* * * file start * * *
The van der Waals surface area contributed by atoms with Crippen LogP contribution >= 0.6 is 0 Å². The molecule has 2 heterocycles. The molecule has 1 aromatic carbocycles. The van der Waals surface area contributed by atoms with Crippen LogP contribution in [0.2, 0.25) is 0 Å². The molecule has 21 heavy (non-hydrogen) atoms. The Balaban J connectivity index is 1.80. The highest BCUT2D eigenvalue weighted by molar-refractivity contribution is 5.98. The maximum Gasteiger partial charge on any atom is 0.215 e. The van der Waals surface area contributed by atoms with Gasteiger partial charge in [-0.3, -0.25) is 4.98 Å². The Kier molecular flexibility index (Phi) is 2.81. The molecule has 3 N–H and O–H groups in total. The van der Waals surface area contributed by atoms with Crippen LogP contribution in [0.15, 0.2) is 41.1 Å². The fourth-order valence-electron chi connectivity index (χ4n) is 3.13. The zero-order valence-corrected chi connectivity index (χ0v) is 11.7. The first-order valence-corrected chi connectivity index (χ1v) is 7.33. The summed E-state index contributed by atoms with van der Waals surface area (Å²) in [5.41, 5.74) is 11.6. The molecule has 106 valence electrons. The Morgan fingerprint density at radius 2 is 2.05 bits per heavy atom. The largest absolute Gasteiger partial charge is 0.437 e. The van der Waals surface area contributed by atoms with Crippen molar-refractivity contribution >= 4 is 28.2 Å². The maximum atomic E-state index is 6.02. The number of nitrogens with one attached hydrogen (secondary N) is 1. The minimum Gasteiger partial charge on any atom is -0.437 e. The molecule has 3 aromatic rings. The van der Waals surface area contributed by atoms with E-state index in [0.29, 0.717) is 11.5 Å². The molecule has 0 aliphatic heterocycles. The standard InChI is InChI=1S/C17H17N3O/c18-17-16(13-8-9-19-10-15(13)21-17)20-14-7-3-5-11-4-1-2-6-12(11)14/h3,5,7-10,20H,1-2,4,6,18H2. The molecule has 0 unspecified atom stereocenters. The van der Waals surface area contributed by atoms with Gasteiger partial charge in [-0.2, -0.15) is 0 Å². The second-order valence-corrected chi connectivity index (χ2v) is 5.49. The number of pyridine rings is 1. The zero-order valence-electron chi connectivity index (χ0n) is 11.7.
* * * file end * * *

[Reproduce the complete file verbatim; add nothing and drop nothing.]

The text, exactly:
The van der Waals surface area contributed by atoms with Crippen LogP contribution >= 0.6 is 0 Å². The molecule has 2 heterocycles. The molecule has 1 aromatic carbocycles. The van der Waals surface area contributed by atoms with Crippen LogP contribution in [0.2, 0.25) is 0 Å². The molecule has 21 heavy (non-hydrogen) atoms. The Balaban J connectivity index is 1.80. The highest BCUT2D eigenvalue weighted by molar-refractivity contribution is 5.98. The maximum Gasteiger partial charge on any atom is 0.215 e. The van der Waals surface area contributed by atoms with Gasteiger partial charge in [-0.3, -0.25) is 4.98 Å². The Kier molecular flexibility index (Phi) is 2.81. The molecule has 3 N–H and O–H groups in total. The van der Waals surface area contributed by atoms with Crippen LogP contribution in [0.15, 0.2) is 41.1 Å². The fourth-order valence-electron chi connectivity index (χ4n) is 3.13. The zero-order valence-corrected chi connectivity index (χ0v) is 11.7. The first-order valence-corrected chi connectivity index (χ1v) is 7.33. The summed E-state index contributed by atoms with van der Waals surface area (Å²) in [5.41, 5.74) is 11.6. The molecule has 106 valence electrons. The Morgan fingerprint density at radius 2 is 2.05 bits per heavy atom. The largest absolute Gasteiger partial charge is 0.437 e. The van der Waals surface area contributed by atoms with Crippen molar-refractivity contribution >= 4 is 28.2 Å². The maximum atomic E-state index is 6.02. The number of nitrogens with one attached hydrogen (secondary N) is 1. The minimum Gasteiger partial charge on any atom is -0.437 e. The molecule has 3 aromatic rings. The van der Waals surface area contributed by atoms with E-state index in [0.29, 0.717) is 11.5 Å². The molecule has 0 aliphatic heterocycles. The standard InChI is InChI=1S/C17H17N3O/c18-17-16(13-8-9-19-10-15(13)21-17)20-14-7-3-5-11-4-1-2-6-12(11)14/h3,5,7-10,20H,1-2,4,6,18H2. The molecule has 0 unspecified atom stereocenters. The van der Waals surface area contributed by atoms with Gasteiger partial charge in [-0.2, -0.15) is 0 Å². The second-order valence-corrected chi connectivity index (χ2v) is 5.49. The number of pyridine rings is 1. The zero-order valence-electron chi connectivity index (χ0n) is 11.7.